Every month I give sapphires to my lab to certify that a sapphire is unheated, which is essential for my business, and important to my customers especially when they buy more expensive gems. But determining that a sapphire is heated is not as easy as one might think.
First of all, what is the purpose of heating a sapphire? Heating can improve the clarity of a gem, remove zoning, and intensify color. With high enough temperatures (about 1700 degrees Celsius) you can also melt the silky inclusions in a sapphire. When sapphires are cut, the friction created by the cutting wheel subjects the sapphire to some heat already (though in most cases, at that point the sapphire has already been heated) but this is rarely if ever detectable in a lab.
How do you determine heat treatment? The first test to apply is to look at the inclusions of the sapphire under 10x magnification. In the simplest case you see silky inclusions and fine dusty inclusions. If those look undisturbed – read: not melted – then you can assume it is not heated. This takes some practice of course, but in principle anyone can learn to do this (having a darkfield loupe helps because it provides nice lighting from the back). Feathers and jellyfish-like inclusions are also good indicators, it is only a bit more difficult to judge whether those are undisturbed. For a neat search engine of typical sapphire inclusions, go here: http://www.ruby-sapphire.com/ftir-intrigue.htm
According to Lotus, "in this sapphire from Sri Lanka, evidence of high temperature heat treatment can be found in this moiré-patterned fingerprint. The once-lovely lacy pattern of liquid droplets is now besmirched by circular “explosions,” where the pressure from heating caused ruptures in the icroscopic negative crystals,..." (Photographed by Richard Hughes)Hughes, R.W., Manorotkul, W. et al. (2017) Ruby & Sapphire: A Gemologist's Guide. Bangkok, Lotus Publishing, 816 pp.; RWHL*.
However, this method is insufficient if the original gem is too clean to have enough inclusions in the first place: not every sapphire has enough inclusions and you need those to make your determination.
A loupe clean gem therefore requires further testing. A common second tool is a spectral analysis. Heating a sapphire at high temperatures removes water from it. A spectral graph will show the water content as a peak, and if this peak is lower, this is interpreted as the water having been eliminated by heat. (https://assets.thermofisher.com/TFS-Assets/CAD/Application-Notes/D10280~.pdf)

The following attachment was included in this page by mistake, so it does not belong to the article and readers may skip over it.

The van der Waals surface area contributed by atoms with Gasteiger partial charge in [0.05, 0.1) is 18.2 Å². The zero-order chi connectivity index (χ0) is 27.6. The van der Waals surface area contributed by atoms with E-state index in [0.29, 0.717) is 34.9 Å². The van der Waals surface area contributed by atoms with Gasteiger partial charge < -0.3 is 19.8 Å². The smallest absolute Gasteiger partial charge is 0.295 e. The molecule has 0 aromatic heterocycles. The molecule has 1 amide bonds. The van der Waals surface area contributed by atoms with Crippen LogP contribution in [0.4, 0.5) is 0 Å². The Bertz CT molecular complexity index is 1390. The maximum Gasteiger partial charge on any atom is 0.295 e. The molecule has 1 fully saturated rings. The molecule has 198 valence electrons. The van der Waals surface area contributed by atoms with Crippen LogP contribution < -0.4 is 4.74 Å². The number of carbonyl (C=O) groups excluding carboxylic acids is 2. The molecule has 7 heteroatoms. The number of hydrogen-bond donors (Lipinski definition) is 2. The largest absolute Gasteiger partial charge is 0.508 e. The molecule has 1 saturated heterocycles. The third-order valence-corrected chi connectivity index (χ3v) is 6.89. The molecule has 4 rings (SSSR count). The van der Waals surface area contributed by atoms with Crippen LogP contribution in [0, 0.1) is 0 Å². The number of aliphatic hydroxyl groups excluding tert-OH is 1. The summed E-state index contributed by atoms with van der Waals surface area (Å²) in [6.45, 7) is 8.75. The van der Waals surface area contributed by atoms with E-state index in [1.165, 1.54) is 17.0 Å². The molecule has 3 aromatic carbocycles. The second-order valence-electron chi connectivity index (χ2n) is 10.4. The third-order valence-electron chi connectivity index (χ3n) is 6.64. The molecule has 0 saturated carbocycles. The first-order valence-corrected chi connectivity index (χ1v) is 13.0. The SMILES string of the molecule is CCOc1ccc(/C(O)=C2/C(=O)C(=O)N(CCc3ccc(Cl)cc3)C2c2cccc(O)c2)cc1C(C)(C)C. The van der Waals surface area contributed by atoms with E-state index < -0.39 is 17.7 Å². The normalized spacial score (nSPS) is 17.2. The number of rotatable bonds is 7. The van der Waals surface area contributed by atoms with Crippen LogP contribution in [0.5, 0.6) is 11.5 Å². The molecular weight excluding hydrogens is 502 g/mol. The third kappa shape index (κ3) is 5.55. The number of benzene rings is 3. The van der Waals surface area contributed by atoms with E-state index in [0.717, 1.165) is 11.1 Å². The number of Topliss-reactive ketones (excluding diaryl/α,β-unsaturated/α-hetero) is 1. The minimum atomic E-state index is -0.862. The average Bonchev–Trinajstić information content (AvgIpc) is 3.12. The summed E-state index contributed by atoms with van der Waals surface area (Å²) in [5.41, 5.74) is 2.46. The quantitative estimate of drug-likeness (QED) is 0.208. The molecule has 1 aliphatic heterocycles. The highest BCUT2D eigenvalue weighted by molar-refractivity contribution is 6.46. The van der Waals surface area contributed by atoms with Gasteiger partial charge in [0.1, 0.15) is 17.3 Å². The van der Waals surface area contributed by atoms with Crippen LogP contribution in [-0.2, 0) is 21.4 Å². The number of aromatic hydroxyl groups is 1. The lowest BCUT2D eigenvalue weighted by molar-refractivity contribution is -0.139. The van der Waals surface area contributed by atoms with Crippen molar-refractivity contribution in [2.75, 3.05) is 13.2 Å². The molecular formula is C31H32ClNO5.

There is a human factor here, however, as the strictness of interpretation here may vary from lab to lab. In most if not all reputable labs, several people will look at the same gem and only if all conclude that they do not think they see evidence of heat will the gem pass as unheated. GIA and Gubelin are examples of labs that always have 2 gemologists assess a gemstone 100% independently from each other, before examination results are compared and discussed, before potentially seeking advice from additional colleagues; at those two laboratories, the examining gemologists also do not know the client's identity.
Now, let me turn back to the original question, does it matter if a sapphire is heated or not? Generally, 99% of sapphires on the market are heated, and heat treatment is standard. According to AGTA standards, however, this must be disclosed on the invoice – in part because it can and usually does affect prices. Heated sapphires can be up to 30% cheaper than unheated ones. Sapphires that do not need heat treatment are much rarer than sapphires that do – or rather, sapphires that can be improved with heat treatment are the most common.
In terms of integrity or safety for setting, however, it doesn’t matter that a gem is heated. The treatment is permanent, durable, and does not otherwise affect the gem. (Inken and I actually differ a little on this assessment but I think this is the most common view).
As to our own shop, we try to carry mostly unheated gems, to which we have very good access. Cecile Raley Designs specializes in the unusual gem – not the run of the mill stuff – so it makes sense for us to seek out unheated sapphires whenever possible.
Before closing let me add a quick note here about beryllium heated gems (industry calls this “Be-heat” and according to newer standards, this must be disclosed during a sale): this type of treatment requires heat treatment with beryllium, which reduces the blue tones in a sapphire, therefore it is used on yellow, orange or padparadscha like colors, but not on blues or pinks. To detect beryllium, a 10x loupe is usually also sufficient since Be-heat leaves characteristic inclusions that are not like the natural inclusions of a sapphire – they are described as “little blue halos” in industry.
Here’s a quick link to a very interesting article on a synthetic Padparadscha sapphire: http://www.lotusgemology.com/index.php/library/articles/327-padparadscha-or-pretender-an-unusual-pink-orange-sapphire
(Inken Krause sells antique jewelry at https://www.einhoerning-jewelry.com. She specializes in unheated ruby and sapphire.)
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